It wasn’t that he didn’t love Karen; he did – deeply. He even considered her his soul mate in every way imaginable.
So why had he cheated on her? Even now, after the deed was done, it was still inconceivable that he had betrayed their wedding vows. It had only happened the one time, but he was self-aware enough to know it wasn’t about numbers, it was the fact he had strayed at all.
When Mia had begun flirting with him, he had actually debated with himself about whether or not to reprimand her, but her manner was playful and it had all seemed so harmless, so he remained silent. He realized now he should have gone with his initial reaction, although he could admit in hindsight that he’d been a bit flattered by the attention.
After all, he and Karen had grown through their giddy-can’t-keep-their-hands-to-themselves stage nearly two decades ago. They had become responsible adults. He had started his company and then the children had come. They had grown comfortable with each other, almost like wearing an old sweater that was well-loved and warm. But the thought that someone so young and vibrant could see him as a sexual person had made his pulse quicken and his breath catch in his chest.
When Karen had confronted him at the children’s Christmas pageant, he was terrified that he might never be warm again.
He didn’t want Mia. He had never wanted to give up what he had with Karen in order to build a life with her. He’d just been caught up in the danger of it all, always believing that he’d back out or that Mia would admit that her interest had simply been a gag.
After the act had been consummated, he had felt ill. He knew he could lose everything, not only Karen but his company as well. Mia had been in a perfect position to blackmail him or she could’ve hired a barrister and sued him for harassment. The few minutes of pleasure were definitely not worth the potential consequences.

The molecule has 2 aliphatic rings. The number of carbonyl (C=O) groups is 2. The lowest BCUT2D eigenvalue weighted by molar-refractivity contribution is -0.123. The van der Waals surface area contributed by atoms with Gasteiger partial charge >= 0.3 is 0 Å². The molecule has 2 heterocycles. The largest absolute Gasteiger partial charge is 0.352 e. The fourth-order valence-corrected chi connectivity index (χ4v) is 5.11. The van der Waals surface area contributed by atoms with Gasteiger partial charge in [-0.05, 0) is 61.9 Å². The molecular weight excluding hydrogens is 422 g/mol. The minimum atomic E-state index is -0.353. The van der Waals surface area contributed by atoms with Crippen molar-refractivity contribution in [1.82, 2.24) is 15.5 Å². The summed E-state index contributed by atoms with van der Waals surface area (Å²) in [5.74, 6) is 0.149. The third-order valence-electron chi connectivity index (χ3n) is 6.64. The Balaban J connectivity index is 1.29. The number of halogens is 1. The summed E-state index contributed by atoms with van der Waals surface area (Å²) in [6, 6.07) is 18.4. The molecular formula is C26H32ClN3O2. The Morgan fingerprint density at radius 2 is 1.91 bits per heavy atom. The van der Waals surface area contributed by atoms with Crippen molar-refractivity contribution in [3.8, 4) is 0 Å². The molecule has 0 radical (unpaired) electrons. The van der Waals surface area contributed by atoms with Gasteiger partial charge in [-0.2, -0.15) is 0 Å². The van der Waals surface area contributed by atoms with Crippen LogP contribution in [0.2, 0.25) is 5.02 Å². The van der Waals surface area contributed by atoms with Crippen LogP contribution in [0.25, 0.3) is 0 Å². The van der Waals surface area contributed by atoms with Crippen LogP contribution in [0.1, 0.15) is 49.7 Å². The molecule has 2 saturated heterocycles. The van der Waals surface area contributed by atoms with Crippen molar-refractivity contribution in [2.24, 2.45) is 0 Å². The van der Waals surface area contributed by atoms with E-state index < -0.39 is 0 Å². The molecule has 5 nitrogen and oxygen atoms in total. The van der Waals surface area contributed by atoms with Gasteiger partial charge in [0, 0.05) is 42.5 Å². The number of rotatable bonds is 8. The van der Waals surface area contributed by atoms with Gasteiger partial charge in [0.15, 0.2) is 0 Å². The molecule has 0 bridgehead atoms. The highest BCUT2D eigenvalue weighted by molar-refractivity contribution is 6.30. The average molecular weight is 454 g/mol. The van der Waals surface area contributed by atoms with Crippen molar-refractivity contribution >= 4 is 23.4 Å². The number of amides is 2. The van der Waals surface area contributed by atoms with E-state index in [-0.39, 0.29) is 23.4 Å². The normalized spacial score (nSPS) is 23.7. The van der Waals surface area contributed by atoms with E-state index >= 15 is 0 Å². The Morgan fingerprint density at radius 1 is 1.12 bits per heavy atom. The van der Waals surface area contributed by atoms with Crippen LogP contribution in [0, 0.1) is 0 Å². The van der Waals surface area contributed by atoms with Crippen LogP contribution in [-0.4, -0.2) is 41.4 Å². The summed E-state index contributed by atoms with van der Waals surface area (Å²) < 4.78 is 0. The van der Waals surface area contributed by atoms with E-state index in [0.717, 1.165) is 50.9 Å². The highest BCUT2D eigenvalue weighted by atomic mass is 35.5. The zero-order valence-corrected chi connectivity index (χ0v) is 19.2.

Karen was understandably devastated. However, thankfully, she didn’t throw him out of the house. Of course, that didn’t mean she had forgiven him though.
Emotionally, she was fragile and the distance between them seemed to be growing, despite the fact they were still going through the motions of their daily lives.
For weeks after Christmas, he slunk around the house like a kicked dog, afraid to get in her way, but wanting her to see that he wasn’t going anywhere. And while she apparently seemed grateful that he wasn’t leaving her, she seemed unsure how to deal with him, which killed him. She had always been the strong one, the one who took charge and made everything better, but she was floundering, apparently drifting without a rudder.
It finally dawned on him that he was going to have to be the one to step up to the plate if their relationship had any chance to survive.
He started with little things, like making sure he was always home for dinner. Instead of retreating to his study, he made it a point to help her clean the kitchen afterwards. They took turns helping the children with their school work and getting them ready for bed. When he knew she’d be having a rough day, he’d bring her home a single long-stemmed rose, just to see her smile.
But perhaps more importantly, he started making direct eye contact with her, taking the time to appreciate the fact that despite her being in her forties she was still a very desirable woman.
She seemed somewhat confused by his newfound interest. A few times he even caught her cheeks reddening before she turned her face in order to collect herself. He loved the way her eyes would widen when she’d turn back to look at him and realize he was still watching her. She’d often given him a tiny smile which made him think they would survive even this misstep.
He began touching her more; nothing sexual, just letting his hand linger longer than he normally would. Sometimes, when she sat at her desk, he would massage her shoulders, smiling inwardly when her posture melted.